He was the man behind the appalling family separation policy, and according to an outside White House adviser, "enjoy[ed] seeing those pictures at the border." 

The list of examples illustrating the White House's assault on immigration is vast. In the last four years, the Trump administration has made dramatic cuts in refugee admissions (which currently stands at the lowest it has ever been since the resettlement plan began in 1980), instituted the Muslim and African ban, ended the Temporary Protection Status for individuals from six different countries, dramatically increased the deportation of immigrants by the Immigration and Customs Enforcement (ICE), and implemented a zero-tolerance policy resulting in at least 2,500 children being forcibly removed and separated from their parents. The majority of these policies target Black people and people of colour, further demonstrating the underlying racism in the administration's effort to reshape the current immigration system. 

One recent example of this came on June 25, 2020, when the Supreme Court sided with the Trump administration in a ruling limiting the role of federal courts in reviewing the cases of asylum seekers. In other words, asylum seekers who'd had their appeals denied by immigration officials are now unable to appeal the decision in federal court, leading to swifter deportations.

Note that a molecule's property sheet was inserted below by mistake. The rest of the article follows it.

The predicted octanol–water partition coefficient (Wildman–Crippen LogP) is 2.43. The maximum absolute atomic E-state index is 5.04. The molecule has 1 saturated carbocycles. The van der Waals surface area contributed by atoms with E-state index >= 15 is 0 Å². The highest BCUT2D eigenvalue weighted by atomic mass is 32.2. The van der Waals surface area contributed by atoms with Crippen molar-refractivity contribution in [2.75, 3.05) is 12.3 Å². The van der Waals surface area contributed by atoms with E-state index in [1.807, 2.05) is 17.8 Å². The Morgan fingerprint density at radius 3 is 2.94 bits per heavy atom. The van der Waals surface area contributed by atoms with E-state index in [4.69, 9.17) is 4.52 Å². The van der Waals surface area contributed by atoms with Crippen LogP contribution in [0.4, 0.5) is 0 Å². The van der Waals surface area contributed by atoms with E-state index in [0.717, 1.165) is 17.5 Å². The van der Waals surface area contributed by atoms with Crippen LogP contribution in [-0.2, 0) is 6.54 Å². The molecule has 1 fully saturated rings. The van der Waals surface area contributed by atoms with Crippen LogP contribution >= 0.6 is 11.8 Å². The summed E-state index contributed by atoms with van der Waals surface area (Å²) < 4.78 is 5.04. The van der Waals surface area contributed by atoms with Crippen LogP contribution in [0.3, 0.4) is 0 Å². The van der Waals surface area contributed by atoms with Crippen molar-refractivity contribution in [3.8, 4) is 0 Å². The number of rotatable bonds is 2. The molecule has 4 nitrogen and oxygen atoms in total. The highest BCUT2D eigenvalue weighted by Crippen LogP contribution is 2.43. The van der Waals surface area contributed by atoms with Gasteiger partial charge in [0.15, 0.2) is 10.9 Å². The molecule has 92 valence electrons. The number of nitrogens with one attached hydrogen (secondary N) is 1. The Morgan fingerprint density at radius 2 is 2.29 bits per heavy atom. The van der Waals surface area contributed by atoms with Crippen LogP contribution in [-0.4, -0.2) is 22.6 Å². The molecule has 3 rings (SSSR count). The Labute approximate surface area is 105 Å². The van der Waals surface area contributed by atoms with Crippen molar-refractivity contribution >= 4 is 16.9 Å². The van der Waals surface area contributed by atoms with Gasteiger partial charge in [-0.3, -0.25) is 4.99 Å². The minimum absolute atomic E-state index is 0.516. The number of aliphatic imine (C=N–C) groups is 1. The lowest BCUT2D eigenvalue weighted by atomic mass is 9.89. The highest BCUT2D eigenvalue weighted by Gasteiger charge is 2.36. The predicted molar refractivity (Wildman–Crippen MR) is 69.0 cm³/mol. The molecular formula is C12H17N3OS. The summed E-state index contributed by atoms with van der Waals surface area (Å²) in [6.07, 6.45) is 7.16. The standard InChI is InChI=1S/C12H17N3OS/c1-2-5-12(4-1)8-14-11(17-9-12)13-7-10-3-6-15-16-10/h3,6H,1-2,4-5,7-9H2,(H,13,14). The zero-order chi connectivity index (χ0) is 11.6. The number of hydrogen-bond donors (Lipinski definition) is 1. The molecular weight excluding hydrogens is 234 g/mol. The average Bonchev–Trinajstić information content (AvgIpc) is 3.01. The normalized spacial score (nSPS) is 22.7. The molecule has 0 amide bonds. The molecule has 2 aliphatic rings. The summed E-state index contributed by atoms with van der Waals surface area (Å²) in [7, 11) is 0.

Read more: How Trump is using coronavirus to push his white nationalist election agenda

Such a decision severely undercuts the due process rights of asylum seekers and could result in putting the individuals' lives in grave danger. Following that decision, Lee Gelerent, a lawyer with the American Civil Liberties Union who represented the petitioner, 
said the ruling "fails to live up to the Constitution's bedrock principle that individuals deprived of their liberty have their day in court, and this includes asylum seekers. This decision means that some people facing flawed deportation orders can be forcibly removed with no judicial oversight, putting their lives in grave danger."